"Pastiche" stencil on campus bus stop shelter

Last Thursday afternoon was sunny, so after my Thinking and Writing students had spent about an hour working on the next draft of their semester-long research projects, we took our nature journals and headed toward athletic fields where the home team plays.

"Pastiche" stencil with shadow self-portrait

We’d read in Henry David Thoreau’s 1851 journal that he had heard great-horned owls calling this time of year, and the Keene State athletic fields aren’t far from the rail-trail where I’ve seen barred owls. We didn’t hear any owls in the slanting light of a late November afternoon, but we did see several crows, a pair of flitting juncos, and evidence of beavers.

My teaching colleagues and I have been talking a lot lately about outcome-based pedagogy, which is the practice of designing assignments and assessments focused on the intellectual end result you want to encourage. There was no official pedagogical outcome I tried to achieve in taking my students on a walk on Thursday: we walked because the weather was nice and the practice of keeping a nature journal gave us an excuse. Without an official outcome, we walked with no expectation of assessment: no, this sunny November day won’t be on the test, and there’s no quantifiable way of determining whether Taking a Walk has a measurable impact on a first-year student’s Thinking and Writing skills. In the absence of officially empirical evidence, however, I still believe that walking is good for writing and that being bipedal is good for the soul.

Street sweeper with leaves

Around 5:00 this morning, I gave up hope of finishing the thick pile of essay drafts I’d promised to return to my first-year writing students at noon. Going back on my promise wasn’t a huge deal, as we did something other than what I’d originally planned to do in today’s class. Keeping these drafts another weekend will give me time to prepare a grammar handout based on sample sentences from these essays, so it’s ultimately a good idea for me to take time finishing them rather than hurrying through the pile.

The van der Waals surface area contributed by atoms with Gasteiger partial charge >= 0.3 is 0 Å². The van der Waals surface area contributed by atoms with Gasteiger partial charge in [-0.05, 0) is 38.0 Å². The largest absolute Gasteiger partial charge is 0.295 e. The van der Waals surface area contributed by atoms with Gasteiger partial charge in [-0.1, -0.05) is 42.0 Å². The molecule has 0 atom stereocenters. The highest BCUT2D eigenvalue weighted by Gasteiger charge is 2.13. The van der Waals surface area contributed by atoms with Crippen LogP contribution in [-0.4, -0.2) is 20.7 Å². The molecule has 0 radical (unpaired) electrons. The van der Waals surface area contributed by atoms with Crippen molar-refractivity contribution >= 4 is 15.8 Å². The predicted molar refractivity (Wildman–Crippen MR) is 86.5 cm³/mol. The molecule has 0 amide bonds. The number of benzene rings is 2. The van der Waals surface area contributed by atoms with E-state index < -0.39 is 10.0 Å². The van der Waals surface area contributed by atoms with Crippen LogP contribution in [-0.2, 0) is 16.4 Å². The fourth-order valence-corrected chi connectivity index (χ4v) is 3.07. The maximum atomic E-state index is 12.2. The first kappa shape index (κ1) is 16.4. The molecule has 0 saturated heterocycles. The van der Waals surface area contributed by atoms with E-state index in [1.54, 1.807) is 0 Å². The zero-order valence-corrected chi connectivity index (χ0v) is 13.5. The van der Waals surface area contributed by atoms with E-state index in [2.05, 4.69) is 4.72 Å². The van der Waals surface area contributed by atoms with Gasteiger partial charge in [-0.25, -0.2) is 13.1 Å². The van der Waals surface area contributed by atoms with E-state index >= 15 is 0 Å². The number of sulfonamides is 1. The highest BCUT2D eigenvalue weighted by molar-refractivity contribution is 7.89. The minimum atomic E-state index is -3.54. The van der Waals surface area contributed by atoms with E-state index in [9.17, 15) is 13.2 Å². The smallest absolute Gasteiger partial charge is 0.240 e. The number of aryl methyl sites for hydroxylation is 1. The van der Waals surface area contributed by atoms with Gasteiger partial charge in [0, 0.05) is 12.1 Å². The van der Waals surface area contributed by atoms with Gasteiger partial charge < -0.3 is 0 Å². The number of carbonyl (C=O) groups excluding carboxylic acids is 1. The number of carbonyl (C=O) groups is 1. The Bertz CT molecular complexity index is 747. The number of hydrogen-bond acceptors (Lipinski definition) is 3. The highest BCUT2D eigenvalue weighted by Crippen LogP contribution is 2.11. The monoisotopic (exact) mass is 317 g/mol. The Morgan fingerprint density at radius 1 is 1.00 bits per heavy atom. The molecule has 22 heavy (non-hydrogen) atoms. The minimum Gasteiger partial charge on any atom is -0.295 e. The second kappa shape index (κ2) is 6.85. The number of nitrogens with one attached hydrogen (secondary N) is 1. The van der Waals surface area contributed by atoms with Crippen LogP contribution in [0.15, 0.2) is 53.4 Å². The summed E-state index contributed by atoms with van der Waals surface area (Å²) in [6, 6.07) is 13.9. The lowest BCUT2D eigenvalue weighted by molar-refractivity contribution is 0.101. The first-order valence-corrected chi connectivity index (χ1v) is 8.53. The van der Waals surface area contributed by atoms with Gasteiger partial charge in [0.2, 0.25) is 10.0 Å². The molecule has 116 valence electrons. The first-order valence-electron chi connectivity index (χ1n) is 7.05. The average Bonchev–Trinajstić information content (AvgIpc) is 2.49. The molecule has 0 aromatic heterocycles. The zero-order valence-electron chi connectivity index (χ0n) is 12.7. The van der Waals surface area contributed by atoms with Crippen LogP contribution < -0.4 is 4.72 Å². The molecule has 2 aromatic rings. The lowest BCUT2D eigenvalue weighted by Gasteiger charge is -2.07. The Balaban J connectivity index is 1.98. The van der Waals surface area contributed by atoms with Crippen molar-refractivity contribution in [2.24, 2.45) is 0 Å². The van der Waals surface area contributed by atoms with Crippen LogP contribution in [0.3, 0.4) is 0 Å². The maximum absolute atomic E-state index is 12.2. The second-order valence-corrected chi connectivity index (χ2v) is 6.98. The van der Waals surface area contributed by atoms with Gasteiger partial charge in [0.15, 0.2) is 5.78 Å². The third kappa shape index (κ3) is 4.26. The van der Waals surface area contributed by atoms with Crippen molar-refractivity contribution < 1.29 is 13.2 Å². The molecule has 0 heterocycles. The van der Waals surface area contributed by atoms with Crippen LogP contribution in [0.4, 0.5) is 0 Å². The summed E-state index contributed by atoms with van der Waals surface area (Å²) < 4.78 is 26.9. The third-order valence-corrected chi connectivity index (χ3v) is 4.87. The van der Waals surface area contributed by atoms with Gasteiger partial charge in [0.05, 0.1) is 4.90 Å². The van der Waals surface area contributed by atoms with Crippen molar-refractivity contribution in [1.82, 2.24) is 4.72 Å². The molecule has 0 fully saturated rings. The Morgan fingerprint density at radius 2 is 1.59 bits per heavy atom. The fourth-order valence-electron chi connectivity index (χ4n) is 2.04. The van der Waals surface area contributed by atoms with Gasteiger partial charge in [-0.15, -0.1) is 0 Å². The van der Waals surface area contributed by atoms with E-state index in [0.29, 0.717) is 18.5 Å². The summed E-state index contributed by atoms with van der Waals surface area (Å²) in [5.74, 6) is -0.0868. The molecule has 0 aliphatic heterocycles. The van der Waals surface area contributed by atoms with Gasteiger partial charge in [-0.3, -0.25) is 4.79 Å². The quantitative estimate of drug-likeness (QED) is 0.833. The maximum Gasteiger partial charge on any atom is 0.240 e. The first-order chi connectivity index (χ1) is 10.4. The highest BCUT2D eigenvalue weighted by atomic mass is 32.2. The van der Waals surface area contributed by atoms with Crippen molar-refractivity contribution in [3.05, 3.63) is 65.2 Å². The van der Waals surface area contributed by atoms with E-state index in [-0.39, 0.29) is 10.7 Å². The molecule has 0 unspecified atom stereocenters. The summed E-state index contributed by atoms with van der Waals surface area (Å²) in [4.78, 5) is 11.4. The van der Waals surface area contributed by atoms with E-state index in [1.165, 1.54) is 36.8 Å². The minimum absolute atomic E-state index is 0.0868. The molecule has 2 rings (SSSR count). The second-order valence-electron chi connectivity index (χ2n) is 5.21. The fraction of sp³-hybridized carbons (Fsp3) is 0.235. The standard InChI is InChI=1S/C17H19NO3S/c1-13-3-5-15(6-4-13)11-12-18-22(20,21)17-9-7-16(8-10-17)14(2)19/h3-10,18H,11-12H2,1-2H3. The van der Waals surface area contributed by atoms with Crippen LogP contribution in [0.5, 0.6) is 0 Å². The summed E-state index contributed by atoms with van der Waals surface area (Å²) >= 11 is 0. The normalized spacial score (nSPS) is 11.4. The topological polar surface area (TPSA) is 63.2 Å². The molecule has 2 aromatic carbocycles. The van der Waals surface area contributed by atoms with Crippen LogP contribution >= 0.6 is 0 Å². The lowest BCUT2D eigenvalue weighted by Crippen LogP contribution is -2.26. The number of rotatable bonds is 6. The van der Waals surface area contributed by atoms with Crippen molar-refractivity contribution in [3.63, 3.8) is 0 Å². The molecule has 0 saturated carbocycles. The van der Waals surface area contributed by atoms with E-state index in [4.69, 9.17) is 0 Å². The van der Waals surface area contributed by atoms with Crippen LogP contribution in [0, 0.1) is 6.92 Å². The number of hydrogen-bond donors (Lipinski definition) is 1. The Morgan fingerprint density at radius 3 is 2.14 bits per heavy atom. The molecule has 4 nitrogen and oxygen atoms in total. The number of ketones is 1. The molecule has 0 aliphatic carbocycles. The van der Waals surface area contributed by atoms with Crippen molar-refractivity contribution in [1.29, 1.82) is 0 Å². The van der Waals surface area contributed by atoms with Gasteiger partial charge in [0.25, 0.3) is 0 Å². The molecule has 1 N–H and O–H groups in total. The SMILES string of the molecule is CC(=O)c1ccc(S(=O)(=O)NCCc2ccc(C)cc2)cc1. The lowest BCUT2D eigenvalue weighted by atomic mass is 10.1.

Street sweeper with leaves

This marks that point in the semester when I realize there simply isn’t enough “me” to go around. For every one task I cross off my daily to-do list, a handful more remain undone. I have unanswered emails, unpaid bills, and a dusty apartment that demand my attention; the kitchen sink is filled once again with dirty dishes only one meal after I finally dried and put away the last overdue batch.

I sometimes think that teaching a course overload–full-time here, part-time there–is practice for growing old, because there eventually comes a point in any semester when you finally let it all fall away, like a gradually declining body finally surrendering to mortality after a good, long fight. Eventually, you just give up the ghost, throw in the towel, and let it all go. One by one, you loosen your grip on things you never had a hold on in the first place, giving way to gravity, inertia, and momentum–the inexorable trinity of Powers-That-Be–as you let things slip and sag into their naturally slouchy state.

Street sweeper with leaves

It’s merely an arbitrary preference, you learn, that insists upon perpetual cleanliness, order, and timeliness. Lines don’t naturally want to be straight, ideas don’t naturally want to be ordered, and bodies don’t naturally want to be slender, upright, and toned. Something there is, they say, that doesn’t like a wall, and something there is that prefers life, work, and love all to be untidy. Why spend precious time and life-blood fighting that inescapable Something?

We did something other than what I’d planned in my noon writing class, and I’ll finish reading drafts over the weekend so I can hand them back in class on Tuesday. In the meantime, I’ve re-learned an important life lesson: deadlines can slip, promises can break, and your own tight hold on your schedule can weaken, but life presses on regardless. Is the true test of any juggler the number of objects she can keep aloft at any given instant or the skill, dexterity, and grace she exhibits in retrieving a single dropped ball?